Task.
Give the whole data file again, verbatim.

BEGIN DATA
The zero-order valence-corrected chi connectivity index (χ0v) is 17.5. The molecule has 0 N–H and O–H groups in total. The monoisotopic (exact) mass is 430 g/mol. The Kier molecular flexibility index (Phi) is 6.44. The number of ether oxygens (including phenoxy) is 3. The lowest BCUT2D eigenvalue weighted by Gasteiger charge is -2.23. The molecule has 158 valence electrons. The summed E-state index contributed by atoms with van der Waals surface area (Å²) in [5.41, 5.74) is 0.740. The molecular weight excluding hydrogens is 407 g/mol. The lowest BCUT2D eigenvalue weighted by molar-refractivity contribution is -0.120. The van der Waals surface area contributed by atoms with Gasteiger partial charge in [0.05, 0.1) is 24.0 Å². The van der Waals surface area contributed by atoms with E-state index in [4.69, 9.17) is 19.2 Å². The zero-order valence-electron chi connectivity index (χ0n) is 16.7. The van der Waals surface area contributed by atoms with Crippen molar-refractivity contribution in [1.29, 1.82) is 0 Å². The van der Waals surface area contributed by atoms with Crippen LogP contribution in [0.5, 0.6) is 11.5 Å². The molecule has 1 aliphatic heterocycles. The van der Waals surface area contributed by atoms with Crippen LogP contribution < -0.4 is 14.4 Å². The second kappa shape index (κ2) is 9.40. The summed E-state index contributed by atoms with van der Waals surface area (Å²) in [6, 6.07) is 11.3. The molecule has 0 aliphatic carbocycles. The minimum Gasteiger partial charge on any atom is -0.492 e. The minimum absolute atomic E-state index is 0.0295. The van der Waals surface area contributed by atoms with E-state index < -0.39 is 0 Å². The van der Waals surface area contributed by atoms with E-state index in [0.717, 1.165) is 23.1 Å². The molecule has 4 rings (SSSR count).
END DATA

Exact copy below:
The zero-order valence-corrected chi connectivity index (χ0v) is 17.5. The molecule has 0 N–H and O–H groups in total. The monoisotopic (exact) mass is 430 g/mol. The Kier molecular flexibility index (Phi) is 6.44. The number of ether oxygens (including phenoxy) is 3. The lowest BCUT2D eigenvalue weighted by Gasteiger charge is -2.23. The molecule has 158 valence electrons. The summed E-state index contributed by atoms with van der Waals surface area (Å²) in [5.41, 5.74) is 0.740. The molecular weight excluding hydrogens is 407 g/mol. The lowest BCUT2D eigenvalue weighted by molar-refractivity contribution is -0.120. The van der Waals surface area contributed by atoms with Gasteiger partial charge in [0.05, 0.1) is 24.0 Å². The van der Waals surface area contributed by atoms with E-state index in [4.69, 9.17) is 19.2 Å². The zero-order valence-electron chi connectivity index (χ0n) is 16.7. The van der Waals surface area contributed by atoms with Crippen molar-refractivity contribution in [1.29, 1.82) is 0 Å². The van der Waals surface area contributed by atoms with Crippen LogP contribution in [0.5, 0.6) is 11.5 Å². The molecule has 1 aliphatic heterocycles. The van der Waals surface area contributed by atoms with Crippen LogP contribution < -0.4 is 14.4 Å². The second kappa shape index (κ2) is 9.40. The summed E-state index contributed by atoms with van der Waals surface area (Å²) in [6, 6.07) is 11.3. The molecule has 0 aliphatic carbocycles. The minimum Gasteiger partial charge on any atom is -0.492 e. The minimum absolute atomic E-state index is 0.0295. The van der Waals surface area contributed by atoms with E-state index < -0.39 is 0 Å². The van der Waals surface area contributed by atoms with E-state index in [0.717, 1.165) is 23.1 Å². The molecule has 4 rings (SSSR count).